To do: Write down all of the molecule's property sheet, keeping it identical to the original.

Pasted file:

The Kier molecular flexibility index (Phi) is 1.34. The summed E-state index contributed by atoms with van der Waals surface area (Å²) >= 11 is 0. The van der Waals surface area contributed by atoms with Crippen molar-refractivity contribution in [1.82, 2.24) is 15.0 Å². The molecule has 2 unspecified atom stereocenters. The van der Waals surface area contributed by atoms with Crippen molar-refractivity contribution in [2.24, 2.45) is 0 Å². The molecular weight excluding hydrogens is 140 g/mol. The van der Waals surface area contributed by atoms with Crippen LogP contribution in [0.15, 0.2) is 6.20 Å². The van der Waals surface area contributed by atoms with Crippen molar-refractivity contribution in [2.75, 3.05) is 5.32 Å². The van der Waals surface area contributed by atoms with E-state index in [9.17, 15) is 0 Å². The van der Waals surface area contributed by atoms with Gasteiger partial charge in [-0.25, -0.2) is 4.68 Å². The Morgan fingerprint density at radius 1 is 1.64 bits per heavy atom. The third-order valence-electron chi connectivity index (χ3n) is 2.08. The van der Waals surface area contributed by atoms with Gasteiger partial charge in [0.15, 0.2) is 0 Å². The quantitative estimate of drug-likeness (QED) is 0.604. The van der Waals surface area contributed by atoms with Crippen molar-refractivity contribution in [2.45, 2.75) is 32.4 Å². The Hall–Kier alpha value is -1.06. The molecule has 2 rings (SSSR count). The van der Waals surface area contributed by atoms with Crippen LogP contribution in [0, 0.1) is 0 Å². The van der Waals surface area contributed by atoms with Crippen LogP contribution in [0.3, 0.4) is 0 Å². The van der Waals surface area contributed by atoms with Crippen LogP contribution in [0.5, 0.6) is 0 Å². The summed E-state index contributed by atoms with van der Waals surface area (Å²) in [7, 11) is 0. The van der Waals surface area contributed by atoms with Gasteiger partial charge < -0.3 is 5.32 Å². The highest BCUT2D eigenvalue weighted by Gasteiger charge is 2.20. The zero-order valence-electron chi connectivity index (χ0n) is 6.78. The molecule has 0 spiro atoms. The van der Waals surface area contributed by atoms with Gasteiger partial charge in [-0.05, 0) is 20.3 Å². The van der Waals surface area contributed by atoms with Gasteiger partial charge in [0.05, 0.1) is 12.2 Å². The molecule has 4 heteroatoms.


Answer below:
The Kier molecular flexibility index (Phi) is 1.34. The summed E-state index contributed by atoms with van der Waals surface area (Å²) >= 11 is 0. The van der Waals surface area contributed by atoms with Crippen molar-refractivity contribution in [1.82, 2.24) is 15.0 Å². The molecule has 2 unspecified atom stereocenters. The van der Waals surface area contributed by atoms with Crippen molar-refractivity contribution in [2.24, 2.45) is 0 Å². The molecular weight excluding hydrogens is 140 g/mol. The van der Waals surface area contributed by atoms with Crippen LogP contribution in [0.15, 0.2) is 6.20 Å². The van der Waals surface area contributed by atoms with Crippen molar-refractivity contribution in [2.75, 3.05) is 5.32 Å². The van der Waals surface area contributed by atoms with E-state index in [9.17, 15) is 0 Å². The van der Waals surface area contributed by atoms with Gasteiger partial charge in [-0.25, -0.2) is 4.68 Å². The Morgan fingerprint density at radius 1 is 1.64 bits per heavy atom. The third-order valence-electron chi connectivity index (χ3n) is 2.08. The van der Waals surface area contributed by atoms with Gasteiger partial charge in [0.15, 0.2) is 0 Å². The quantitative estimate of drug-likeness (QED) is 0.604. The van der Waals surface area contributed by atoms with Crippen molar-refractivity contribution in [2.45, 2.75) is 32.4 Å². The Hall–Kier alpha value is -1.06. The molecule has 2 rings (SSSR count). The van der Waals surface area contributed by atoms with Crippen LogP contribution in [0, 0.1) is 0 Å². The van der Waals surface area contributed by atoms with Crippen LogP contribution in [0.3, 0.4) is 0 Å². The van der Waals surface area contributed by atoms with Crippen LogP contribution in [0.5, 0.6) is 0 Å². The summed E-state index contributed by atoms with van der Waals surface area (Å²) in [7, 11) is 0. The van der Waals surface area contributed by atoms with Gasteiger partial charge < -0.3 is 5.32 Å². The highest BCUT2D eigenvalue weighted by Gasteiger charge is 2.20. The zero-order valence-electron chi connectivity index (χ0n) is 6.78. The molecule has 0 spiro atoms. The van der Waals surface area contributed by atoms with Gasteiger partial charge in [-0.05, 0) is 20.3 Å². The van der Waals surface area contributed by atoms with Gasteiger partial charge in [0.05, 0.1) is 12.2 Å². The molecule has 4 heteroatoms.